- Stephenson drives a Hyundai Sonata, a car that isn’t known for being a gas guzzler.
- Switching to summer tyres as soon as the weather permits, according to Olmstead, is also a good idea because it reduces drag on the road.
Josh Stephenson operates a private taxi service in Saint John.
He, like everyone else who has to drive for work, is feeling the pinch of the ever-increasing gas prices.
“Every day, I go out and make my fares, and then I fill up my car,” he says.
“It’s a lot more expensive to fill up my tank.”
Stephenson drives a Hyundai Sonata, which does not have a bad reputation for being a gas guzzler.
He claims that filling it recently has cost him around $100 and that he has to do so almost daily. He is employed by Vet’s Taxi in the city and is responsible for the cost.
He claims that gas alone accounts for about a third of his earnings.
“I simply make less,” Stephenson explains.
From delivery drivers to home care workers who travel from house to house, this is the story for most workers who rely on driving.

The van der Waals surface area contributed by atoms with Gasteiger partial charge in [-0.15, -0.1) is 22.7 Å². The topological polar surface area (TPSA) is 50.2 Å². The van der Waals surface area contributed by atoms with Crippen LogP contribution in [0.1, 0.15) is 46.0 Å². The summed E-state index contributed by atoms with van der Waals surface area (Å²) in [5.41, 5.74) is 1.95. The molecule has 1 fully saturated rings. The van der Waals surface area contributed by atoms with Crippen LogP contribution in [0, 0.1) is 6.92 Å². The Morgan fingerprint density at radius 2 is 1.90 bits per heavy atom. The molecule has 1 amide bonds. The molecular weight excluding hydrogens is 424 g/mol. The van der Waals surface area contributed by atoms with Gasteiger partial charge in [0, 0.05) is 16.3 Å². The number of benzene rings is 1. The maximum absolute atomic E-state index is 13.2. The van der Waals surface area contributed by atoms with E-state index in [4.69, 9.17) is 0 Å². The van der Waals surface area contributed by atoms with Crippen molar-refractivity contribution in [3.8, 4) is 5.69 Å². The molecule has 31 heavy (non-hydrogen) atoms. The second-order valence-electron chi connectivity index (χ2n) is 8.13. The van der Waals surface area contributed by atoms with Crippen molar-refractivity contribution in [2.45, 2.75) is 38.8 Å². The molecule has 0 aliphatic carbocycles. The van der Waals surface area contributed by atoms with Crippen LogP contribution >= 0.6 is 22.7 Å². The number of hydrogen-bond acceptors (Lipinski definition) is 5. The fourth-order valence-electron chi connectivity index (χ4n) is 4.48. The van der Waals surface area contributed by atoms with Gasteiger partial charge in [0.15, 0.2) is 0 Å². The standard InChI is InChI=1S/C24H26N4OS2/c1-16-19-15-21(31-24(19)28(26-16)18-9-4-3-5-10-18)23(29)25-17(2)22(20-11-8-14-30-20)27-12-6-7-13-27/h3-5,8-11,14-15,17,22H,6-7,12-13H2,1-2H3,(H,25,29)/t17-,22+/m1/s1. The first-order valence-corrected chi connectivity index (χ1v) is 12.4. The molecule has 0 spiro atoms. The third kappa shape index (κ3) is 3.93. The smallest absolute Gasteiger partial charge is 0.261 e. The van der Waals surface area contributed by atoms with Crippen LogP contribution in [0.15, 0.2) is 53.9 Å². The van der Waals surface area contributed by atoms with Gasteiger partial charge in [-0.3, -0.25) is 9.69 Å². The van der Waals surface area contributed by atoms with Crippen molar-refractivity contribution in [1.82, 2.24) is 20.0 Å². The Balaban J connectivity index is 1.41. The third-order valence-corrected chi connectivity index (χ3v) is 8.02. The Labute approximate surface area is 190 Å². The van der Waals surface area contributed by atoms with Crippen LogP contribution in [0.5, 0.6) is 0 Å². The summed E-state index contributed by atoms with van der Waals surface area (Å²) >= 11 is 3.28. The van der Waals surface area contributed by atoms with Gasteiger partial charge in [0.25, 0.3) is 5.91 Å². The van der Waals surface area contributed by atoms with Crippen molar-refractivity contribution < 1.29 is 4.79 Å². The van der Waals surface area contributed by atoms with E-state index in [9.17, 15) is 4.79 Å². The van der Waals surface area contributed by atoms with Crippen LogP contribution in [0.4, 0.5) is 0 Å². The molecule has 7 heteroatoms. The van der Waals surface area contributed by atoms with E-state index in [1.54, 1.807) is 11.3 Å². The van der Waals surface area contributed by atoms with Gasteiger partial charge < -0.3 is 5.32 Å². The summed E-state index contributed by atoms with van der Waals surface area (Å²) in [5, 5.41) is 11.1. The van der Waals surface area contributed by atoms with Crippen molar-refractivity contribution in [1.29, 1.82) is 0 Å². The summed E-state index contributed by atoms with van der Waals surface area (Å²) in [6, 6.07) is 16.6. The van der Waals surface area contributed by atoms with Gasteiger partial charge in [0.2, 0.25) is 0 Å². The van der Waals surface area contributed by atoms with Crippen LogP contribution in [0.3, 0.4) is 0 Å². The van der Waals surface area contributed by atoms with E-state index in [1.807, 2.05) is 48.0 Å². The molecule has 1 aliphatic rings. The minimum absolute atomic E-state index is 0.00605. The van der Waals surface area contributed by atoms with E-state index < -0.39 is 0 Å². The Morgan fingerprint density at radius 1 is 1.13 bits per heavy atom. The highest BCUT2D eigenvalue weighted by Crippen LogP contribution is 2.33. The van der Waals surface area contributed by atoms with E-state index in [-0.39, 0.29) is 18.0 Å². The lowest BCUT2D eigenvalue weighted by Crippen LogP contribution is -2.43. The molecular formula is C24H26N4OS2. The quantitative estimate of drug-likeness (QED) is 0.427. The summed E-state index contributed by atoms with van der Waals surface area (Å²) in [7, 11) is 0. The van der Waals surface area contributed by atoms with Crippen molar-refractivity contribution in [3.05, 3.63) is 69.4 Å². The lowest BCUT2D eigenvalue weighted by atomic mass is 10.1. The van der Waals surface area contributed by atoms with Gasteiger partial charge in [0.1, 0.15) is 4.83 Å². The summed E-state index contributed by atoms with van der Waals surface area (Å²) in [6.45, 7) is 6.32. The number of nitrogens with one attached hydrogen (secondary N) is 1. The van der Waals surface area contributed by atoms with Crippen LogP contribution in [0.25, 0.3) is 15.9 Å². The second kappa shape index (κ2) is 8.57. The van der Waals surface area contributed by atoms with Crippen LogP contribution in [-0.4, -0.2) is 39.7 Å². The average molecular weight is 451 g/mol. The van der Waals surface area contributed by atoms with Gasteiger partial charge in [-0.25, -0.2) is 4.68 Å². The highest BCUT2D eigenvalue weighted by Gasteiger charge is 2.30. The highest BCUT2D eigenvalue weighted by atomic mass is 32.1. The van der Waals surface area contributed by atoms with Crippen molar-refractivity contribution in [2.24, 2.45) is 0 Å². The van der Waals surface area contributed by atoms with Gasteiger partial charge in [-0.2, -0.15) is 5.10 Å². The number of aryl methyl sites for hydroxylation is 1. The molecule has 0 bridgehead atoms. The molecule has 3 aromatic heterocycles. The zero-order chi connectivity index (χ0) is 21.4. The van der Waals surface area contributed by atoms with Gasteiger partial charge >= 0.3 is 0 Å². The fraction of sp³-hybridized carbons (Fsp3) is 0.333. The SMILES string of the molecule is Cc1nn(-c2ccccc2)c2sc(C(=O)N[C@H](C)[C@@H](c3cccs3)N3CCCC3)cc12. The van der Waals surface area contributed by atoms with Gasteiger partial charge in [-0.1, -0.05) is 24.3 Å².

At the end of the day, record-high gas prices eat into profit.
“Even though fuel prices are insane, the delivery companies aren’t paying us more base pay,” says Jolyne LeBlanc, who works for SkipTheDishes and DoorDash in Moncton.
“All we can do is try to fuel at stations that offer a discount or points when paying cash.” That is, at least, what I do.”
LeBlanc believes that she and other freelance delivery drivers should be more selective about the orders they accept, ensuring that the tip or fare is sufficient to cover the cost of fuel.
She explains, “After all, we aren’t a charity.”
Experts states there are still ways to save money on gas, including keeping up with vehicle maintenance, adhering to speed limits, and avoiding idling.
“You basically use a liter of fuel every 20 minutes you idle,” says CAA’s Steve Olmstead.
According to Olmstead, switching to summer tyres as soon as the weather permits is also a good idea, as it reduces drag on the road.
One obvious way to save money at the pump is to reduce your reliance on gasoline altogether.
“You might want to place some money down and buy a hybrid,” Stephenson jokes.
However, he is not joking.
In fact, after crunching the numbers as well as for deciding it was best for business, he just ordered one himself and will be collecting cab fare in a hybrid in six months.
Source: Global News
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